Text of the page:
Adventure: New Mexico Fly

I got out to fish for the first time in a year. It wasn’t pretty. A rush job you might say. When you rush getting to nature you typically suffer from impact. Human impact. The closer you are, the easier the location, the more humanity you will encounter, and the madness that humanity can bring. Motor homes, massive trailers, dirt bikes, 4×4’s, grills, tents, stereos and least but not least….trash and noise. This type of impact can be traumatic. When city dwellers engage with nature they typically try to make nature just like their living room, and it’s not pretty. So, the harder you work to get away the better the nature will be. We didn’t have time to work.

These trips offer glimpses of the most profound things. A fish dancing in the shallows as sun filters through the trees. A strike on a dry fly. Mixed with piles of garbage left behind by other “sportsmen.” Noise. Families of twelve with twelve cellphones who turn the river into a selfie session at Disneyland, documenting themselves becoming the actual purpose of their trip, oblivious to all around them including the actual nature they have sealed themselves away from with nylon, metal, wood, glass and television.(Yes, TV.)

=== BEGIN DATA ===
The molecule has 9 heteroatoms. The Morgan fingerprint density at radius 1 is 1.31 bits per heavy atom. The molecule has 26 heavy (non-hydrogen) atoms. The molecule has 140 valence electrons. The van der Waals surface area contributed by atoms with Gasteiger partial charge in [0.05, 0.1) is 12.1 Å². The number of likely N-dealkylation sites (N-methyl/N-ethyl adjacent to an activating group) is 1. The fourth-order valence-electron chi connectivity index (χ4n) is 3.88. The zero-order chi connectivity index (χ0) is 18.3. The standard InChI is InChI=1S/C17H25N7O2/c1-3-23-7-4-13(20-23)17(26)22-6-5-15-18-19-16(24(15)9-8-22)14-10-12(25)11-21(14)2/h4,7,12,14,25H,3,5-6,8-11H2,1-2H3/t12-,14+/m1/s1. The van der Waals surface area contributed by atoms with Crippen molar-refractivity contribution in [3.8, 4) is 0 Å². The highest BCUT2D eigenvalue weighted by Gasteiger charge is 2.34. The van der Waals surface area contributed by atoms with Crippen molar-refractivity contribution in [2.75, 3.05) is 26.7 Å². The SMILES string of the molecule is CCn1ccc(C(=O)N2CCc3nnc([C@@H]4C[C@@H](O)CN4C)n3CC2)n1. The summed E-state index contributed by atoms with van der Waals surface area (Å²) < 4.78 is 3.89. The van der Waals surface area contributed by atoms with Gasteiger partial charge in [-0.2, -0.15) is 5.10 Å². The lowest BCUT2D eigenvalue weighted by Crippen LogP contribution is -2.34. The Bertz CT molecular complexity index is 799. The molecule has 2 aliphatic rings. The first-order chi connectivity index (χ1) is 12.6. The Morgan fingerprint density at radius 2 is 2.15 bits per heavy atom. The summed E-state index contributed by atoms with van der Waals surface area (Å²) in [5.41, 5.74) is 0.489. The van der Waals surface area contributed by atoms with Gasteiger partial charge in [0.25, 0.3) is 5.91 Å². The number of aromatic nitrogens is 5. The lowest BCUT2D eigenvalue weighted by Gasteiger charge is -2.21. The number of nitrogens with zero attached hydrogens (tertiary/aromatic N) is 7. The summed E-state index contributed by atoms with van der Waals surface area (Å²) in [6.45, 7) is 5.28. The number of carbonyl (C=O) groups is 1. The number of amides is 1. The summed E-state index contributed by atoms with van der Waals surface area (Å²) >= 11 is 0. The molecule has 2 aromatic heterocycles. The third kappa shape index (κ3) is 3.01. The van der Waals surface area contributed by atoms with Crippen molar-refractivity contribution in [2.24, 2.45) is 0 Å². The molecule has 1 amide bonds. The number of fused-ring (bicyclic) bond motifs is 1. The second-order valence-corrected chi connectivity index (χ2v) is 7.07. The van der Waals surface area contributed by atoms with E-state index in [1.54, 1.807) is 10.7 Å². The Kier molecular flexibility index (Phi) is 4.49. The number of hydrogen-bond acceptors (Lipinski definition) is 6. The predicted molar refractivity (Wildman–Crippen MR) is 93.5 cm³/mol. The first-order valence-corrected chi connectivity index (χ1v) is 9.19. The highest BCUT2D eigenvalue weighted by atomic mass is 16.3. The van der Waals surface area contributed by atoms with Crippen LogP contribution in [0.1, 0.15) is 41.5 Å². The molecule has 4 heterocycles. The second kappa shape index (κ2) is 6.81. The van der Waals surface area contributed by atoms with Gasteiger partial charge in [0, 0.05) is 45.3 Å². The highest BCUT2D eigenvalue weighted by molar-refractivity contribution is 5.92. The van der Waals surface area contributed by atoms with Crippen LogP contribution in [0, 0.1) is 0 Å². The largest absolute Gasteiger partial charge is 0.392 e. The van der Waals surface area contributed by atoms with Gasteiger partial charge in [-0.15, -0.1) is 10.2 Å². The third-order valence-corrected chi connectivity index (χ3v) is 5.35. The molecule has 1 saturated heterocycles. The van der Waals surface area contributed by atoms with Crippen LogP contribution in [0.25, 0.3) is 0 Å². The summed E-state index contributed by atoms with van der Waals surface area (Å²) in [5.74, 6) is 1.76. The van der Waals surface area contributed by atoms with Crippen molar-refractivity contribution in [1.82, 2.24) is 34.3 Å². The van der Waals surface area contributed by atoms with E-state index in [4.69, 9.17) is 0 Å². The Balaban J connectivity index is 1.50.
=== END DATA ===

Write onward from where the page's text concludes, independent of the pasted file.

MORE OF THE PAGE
I will try to avoid this from here on out. I find it harder and harder to be around most people in most nature, even when the fishing is good. I will now look for the impossible places. The long hikes through elevation gain and return, anything to find the quiet and the peace. It wasn’t as if this was a bad day, not by a long shot, and the drive back just might have been the most beautiful moment I’ve ever seen in New Mexico, but I realize how fragile The West is, and know that before long it will all be dust through our fingertips. There are VERY few wild places left, and finding this is now a priority.

2 Comments on “Adventure: New Mexico Fly”

  1. “When city dwellers engage with nature they typically try to make nature just like their living room, and it’s not pretty. So, the harder you work to get away the better the nature will be.”

    So much truth in that it isn’t even funny. More people need to understand this. Richard Louv’s books (Last Child in the Woods, The Nature Principle, and Vitamin N) are great at explaining the why.

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